While we are working on this paper, we became aware of an independent work [38]. Our contributions are substantially different from theirs, in that we perform variance estimation on a sample set independent of that used for model selection so as to avoid overestimation, while their variable selection and variance estimation steps are done on the same sample set. In addition, our sparse regularization technique is the elastic net, which is applicable in both the very sparse case and the more polygenic scenario, whereas they perform the variable selection through the sure independence screening approach followed by a Lasso criterion, resulting in a highly sparse model.

Conclusion

We have considered the potential sparse structure of GWAS data, and proposed a two-stage strategy to produce reliable heritability estimations. Results on simulated data and real data demonstrate the promising future of our strategy for ultrahigh dimensional heritability analyses with even a relatively restricted sample size. Due to the fact that model selection consistency cannot be achieved unless certain strong conditions are satisfied (see, e.g., [39, 40]), the estimated heritability is actually the genetic variance attributed to the selected SNPs, and thus is indeed a lower bound for SNP heritability. Future directions of research may generalize our strategy to more precise models that can capture other underlying sophisticated structures of human complex traits, such as gene-gene and gene-environment interactions, to provide better estimations for heritability. In addition, it would be interesting to use our strategy in gene discovery and prediction analyses of complex traits.

Abbreviations

Acc:

Nucleus accumbens

Amy:

Amygdala

Ca:

Caudate nucleus

GCTA:

Genome-wide complex trait analysis

GWAS:

Genome-wide association study

Hip:

Hippocampus

LD:

Linkage disequilibrium

LMM:

Linear mixed model

MEGHA:

Massively expedited genome-wide heritability analysis

MSE:

Mean squared error

Pa:

Globus pallidus

Pu:

Putamen

QTL:

Quantitative trait locus

ROI:

Region of interest

SNP:

Single nucleotide polymorphism

Th:

Thalamus

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Acknowledgements

The authors thank the IMAGEN consortium for providing the data.

Funding

Tianzi Jiang was partially supported by the Natural Science Foundation of China (Grant Nos. 91432302, 31620103905), the Science Frontier Program of the Chinese Academy of Sciences (Grant No. QYZDJ-SSW-SMC019), National Key R&D Program of China (Grant No. 2017YFA0105203), Beijing Municipal Science & Technology Commission (Grant Nos. Z161100000216152, Z161100000216139), the Guangdong Pearl River Talents Plan (2016ZT06S220). Chong Li was partially supported by the National Natural Science Foundation of China (Grant No. 11571308) and Zhejiang Provincial Natural Science Foundation of China (Grant Nos. LY18A010004, LY17A010021). Yue Cui was partially supported by the Natural Science Foundation of China (Grant No. 31771076). The funding bodies played no role in the design of the study, the analysis and interpretation of data or in the writing of the manuscript.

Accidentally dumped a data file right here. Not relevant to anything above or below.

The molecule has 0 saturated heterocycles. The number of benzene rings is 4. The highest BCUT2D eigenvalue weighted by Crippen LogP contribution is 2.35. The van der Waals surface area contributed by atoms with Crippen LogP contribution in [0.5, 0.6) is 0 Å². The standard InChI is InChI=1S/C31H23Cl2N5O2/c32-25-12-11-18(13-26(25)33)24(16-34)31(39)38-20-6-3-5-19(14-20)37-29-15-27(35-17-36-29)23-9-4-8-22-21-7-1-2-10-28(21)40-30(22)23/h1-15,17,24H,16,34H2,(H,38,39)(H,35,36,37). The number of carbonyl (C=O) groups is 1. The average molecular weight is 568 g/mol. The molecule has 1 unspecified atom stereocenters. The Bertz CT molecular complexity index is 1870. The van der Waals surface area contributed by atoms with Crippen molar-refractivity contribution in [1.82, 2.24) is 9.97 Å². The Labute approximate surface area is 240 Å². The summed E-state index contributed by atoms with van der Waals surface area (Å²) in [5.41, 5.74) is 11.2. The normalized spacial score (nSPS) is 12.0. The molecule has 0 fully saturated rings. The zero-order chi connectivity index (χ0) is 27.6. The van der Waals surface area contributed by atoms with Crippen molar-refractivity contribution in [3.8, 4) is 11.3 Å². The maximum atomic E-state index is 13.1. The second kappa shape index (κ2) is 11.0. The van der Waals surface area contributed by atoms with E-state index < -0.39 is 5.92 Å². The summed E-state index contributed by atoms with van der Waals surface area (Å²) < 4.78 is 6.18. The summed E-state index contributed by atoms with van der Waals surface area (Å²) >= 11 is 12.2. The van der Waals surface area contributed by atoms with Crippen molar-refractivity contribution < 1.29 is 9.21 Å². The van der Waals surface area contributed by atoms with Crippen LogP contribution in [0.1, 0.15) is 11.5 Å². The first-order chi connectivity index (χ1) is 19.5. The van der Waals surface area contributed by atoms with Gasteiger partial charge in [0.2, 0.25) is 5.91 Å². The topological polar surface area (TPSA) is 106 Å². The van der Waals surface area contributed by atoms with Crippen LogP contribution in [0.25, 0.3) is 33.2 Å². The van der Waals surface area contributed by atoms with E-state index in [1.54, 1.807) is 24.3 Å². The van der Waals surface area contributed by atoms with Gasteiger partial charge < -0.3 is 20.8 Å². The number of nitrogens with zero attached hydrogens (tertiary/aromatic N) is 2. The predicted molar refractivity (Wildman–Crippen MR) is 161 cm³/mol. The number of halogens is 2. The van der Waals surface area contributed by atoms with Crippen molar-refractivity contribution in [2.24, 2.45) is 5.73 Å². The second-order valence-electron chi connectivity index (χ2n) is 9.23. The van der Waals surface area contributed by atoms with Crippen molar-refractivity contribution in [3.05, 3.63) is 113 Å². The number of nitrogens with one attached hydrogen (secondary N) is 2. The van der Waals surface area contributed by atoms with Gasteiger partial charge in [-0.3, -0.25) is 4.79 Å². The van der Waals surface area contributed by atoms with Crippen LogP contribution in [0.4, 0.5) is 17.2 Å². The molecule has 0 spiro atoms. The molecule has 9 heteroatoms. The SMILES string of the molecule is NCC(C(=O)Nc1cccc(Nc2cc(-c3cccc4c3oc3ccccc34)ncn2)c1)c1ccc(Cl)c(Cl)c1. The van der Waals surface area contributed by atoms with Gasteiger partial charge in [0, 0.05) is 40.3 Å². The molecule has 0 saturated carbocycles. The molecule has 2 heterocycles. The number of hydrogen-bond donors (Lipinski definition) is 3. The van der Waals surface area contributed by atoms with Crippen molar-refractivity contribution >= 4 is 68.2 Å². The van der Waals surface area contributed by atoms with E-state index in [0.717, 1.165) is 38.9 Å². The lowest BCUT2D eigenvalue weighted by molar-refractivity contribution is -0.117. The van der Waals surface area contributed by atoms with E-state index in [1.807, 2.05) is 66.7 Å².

Availability of data and materials

The simulated data generated and analysed during the current study are available in the github repository https://github.com/allizwell2018/heritability_github. The real data analysed during this study are available from the IMAGEN project (http://imagen-europe.com) on reasonable request.

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Contributions

XL performed the theoretical analysis, designed, implemented and tested the methods, and wrote the paper; DW designed and implemented the methods, and wrote the paper; YC and BL wrote the paper; HW, GS, CL and TJ wrote the paper and supervised the research. All authors have read and approved the final manuscript.

Corresponding author

Correspondence to Tianzi Jiang.

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Ethics approval and consent to participate

The phenotype and GWAS data are available from the IMAGEN project on reasonable request. The IMAGEN study has been approved by the Psychiatry, Nursing & Midwifery Research Ethics Subcommittee, King’s College London.

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Not applicable.

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The authors declare that they have no competing interests.

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Additional file

Additional file 1

Additional estimation results using the proposed strategy. (PDF 242 kb)

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Li, X., Wu, D., Cui, Y. et al. Reliable heritability estimation using sparse regularization in ultrahigh dimensional genome-wide association studies. BMC Bioinformatics 20, 219 (2019). https://doi.org/10.1186/s12859-019-2792-7

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Keywords

  • Heritability
  • Reliable estimation
  • Sparse regularization
  • Standard error
  • Simulation